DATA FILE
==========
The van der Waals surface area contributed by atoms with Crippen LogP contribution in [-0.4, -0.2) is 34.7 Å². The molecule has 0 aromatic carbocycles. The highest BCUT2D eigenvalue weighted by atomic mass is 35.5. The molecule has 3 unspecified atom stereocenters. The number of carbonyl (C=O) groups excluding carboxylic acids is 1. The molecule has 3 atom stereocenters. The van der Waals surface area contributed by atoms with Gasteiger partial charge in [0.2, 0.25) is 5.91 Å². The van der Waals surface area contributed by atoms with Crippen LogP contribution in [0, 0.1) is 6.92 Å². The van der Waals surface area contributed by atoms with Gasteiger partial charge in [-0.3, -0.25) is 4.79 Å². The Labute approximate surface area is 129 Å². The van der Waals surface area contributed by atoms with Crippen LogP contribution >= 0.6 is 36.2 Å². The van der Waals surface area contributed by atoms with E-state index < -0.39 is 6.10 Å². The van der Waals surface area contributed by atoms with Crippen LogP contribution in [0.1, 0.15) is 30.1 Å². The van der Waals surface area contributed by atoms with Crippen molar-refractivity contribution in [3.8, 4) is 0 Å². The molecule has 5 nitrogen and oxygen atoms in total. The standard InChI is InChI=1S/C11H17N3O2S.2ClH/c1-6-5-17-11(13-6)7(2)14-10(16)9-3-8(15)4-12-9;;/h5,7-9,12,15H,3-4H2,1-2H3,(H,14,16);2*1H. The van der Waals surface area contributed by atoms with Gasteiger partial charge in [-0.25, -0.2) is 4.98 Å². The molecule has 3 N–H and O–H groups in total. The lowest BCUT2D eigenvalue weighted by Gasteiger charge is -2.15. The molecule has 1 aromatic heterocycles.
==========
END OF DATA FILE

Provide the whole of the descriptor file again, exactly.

The van der Waals surface area contributed by atoms with Crippen LogP contribution in [-0.4, -0.2) is 34.7 Å². The molecule has 0 aromatic carbocycles. The highest BCUT2D eigenvalue weighted by atomic mass is 35.5. The molecule has 3 unspecified atom stereocenters. The number of carbonyl (C=O) groups excluding carboxylic acids is 1. The molecule has 3 atom stereocenters. The van der Waals surface area contributed by atoms with Gasteiger partial charge in [0.2, 0.25) is 5.91 Å². The van der Waals surface area contributed by atoms with Crippen LogP contribution in [0, 0.1) is 6.92 Å². The van der Waals surface area contributed by atoms with Gasteiger partial charge in [-0.3, -0.25) is 4.79 Å². The Labute approximate surface area is 129 Å². The van der Waals surface area contributed by atoms with Crippen LogP contribution >= 0.6 is 36.2 Å². The van der Waals surface area contributed by atoms with E-state index < -0.39 is 6.10 Å². The van der Waals surface area contributed by atoms with Crippen LogP contribution in [0.1, 0.15) is 30.1 Å². The van der Waals surface area contributed by atoms with Crippen molar-refractivity contribution in [3.8, 4) is 0 Å². The molecule has 5 nitrogen and oxygen atoms in total. The standard InChI is InChI=1S/C11H17N3O2S.2ClH/c1-6-5-17-11(13-6)7(2)14-10(16)9-3-8(15)4-12-9;;/h5,7-9,12,15H,3-4H2,1-2H3,(H,14,16);2*1H. The van der Waals surface area contributed by atoms with Gasteiger partial charge in [-0.25, -0.2) is 4.98 Å². The molecule has 3 N–H and O–H groups in total. The lowest BCUT2D eigenvalue weighted by Gasteiger charge is -2.15. The molecule has 1 aromatic heterocycles.